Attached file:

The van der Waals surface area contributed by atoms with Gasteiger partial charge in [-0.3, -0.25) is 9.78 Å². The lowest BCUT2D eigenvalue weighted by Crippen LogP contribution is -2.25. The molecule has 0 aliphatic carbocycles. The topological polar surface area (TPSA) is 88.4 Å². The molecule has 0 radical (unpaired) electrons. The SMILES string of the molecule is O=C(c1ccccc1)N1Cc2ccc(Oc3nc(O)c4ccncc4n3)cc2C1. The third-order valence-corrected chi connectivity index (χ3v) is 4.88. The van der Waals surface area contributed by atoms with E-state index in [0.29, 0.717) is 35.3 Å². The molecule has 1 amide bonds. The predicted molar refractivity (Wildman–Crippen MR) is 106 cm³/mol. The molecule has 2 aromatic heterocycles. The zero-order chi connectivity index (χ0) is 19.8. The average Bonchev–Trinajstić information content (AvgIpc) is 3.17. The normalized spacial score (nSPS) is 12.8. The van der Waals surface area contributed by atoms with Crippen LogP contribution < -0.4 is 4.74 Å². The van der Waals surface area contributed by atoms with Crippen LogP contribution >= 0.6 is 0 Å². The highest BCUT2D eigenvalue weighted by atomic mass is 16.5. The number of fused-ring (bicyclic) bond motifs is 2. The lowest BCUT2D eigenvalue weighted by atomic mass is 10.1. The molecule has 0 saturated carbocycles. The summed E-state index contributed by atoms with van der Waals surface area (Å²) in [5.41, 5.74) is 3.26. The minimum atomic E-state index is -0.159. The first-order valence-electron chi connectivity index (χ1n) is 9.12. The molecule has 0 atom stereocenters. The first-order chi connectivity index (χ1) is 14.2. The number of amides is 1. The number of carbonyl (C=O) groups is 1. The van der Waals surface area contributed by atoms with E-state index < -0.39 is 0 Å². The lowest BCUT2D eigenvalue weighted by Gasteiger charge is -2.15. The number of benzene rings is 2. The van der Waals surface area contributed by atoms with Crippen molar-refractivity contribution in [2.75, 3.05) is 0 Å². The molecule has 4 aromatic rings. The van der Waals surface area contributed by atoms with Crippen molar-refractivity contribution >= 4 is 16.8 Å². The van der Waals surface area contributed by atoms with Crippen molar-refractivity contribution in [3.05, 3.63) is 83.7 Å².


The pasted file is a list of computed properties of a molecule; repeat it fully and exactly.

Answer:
The van der Waals surface area contributed by atoms with Gasteiger partial charge in [-0.3, -0.25) is 9.78 Å². The lowest BCUT2D eigenvalue weighted by Crippen LogP contribution is -2.25. The molecule has 0 aliphatic carbocycles. The topological polar surface area (TPSA) is 88.4 Å². The molecule has 0 radical (unpaired) electrons. The SMILES string of the molecule is O=C(c1ccccc1)N1Cc2ccc(Oc3nc(O)c4ccncc4n3)cc2C1. The third-order valence-corrected chi connectivity index (χ3v) is 4.88. The van der Waals surface area contributed by atoms with E-state index in [0.29, 0.717) is 35.3 Å². The molecule has 1 amide bonds. The predicted molar refractivity (Wildman–Crippen MR) is 106 cm³/mol. The molecule has 2 aromatic heterocycles. The zero-order chi connectivity index (χ0) is 19.8. The average Bonchev–Trinajstić information content (AvgIpc) is 3.17. The normalized spacial score (nSPS) is 12.8. The van der Waals surface area contributed by atoms with Crippen LogP contribution < -0.4 is 4.74 Å². The van der Waals surface area contributed by atoms with Crippen LogP contribution >= 0.6 is 0 Å². The highest BCUT2D eigenvalue weighted by atomic mass is 16.5. The number of fused-ring (bicyclic) bond motifs is 2. The lowest BCUT2D eigenvalue weighted by atomic mass is 10.1. The molecule has 0 saturated carbocycles. The summed E-state index contributed by atoms with van der Waals surface area (Å²) in [5.41, 5.74) is 3.26. The minimum atomic E-state index is -0.159. The first-order valence-electron chi connectivity index (χ1n) is 9.12. The molecule has 0 atom stereocenters. The first-order chi connectivity index (χ1) is 14.2. The number of amides is 1. The number of carbonyl (C=O) groups is 1. The van der Waals surface area contributed by atoms with E-state index < -0.39 is 0 Å². The lowest BCUT2D eigenvalue weighted by Gasteiger charge is -2.15. The number of benzene rings is 2. The van der Waals surface area contributed by atoms with Crippen molar-refractivity contribution in [2.75, 3.05) is 0 Å². The molecule has 4 aromatic rings. The van der Waals surface area contributed by atoms with Crippen molar-refractivity contribution >= 4 is 16.8 Å². The van der Waals surface area contributed by atoms with Crippen molar-refractivity contribution in [3.05, 3.63) is 83.7 Å².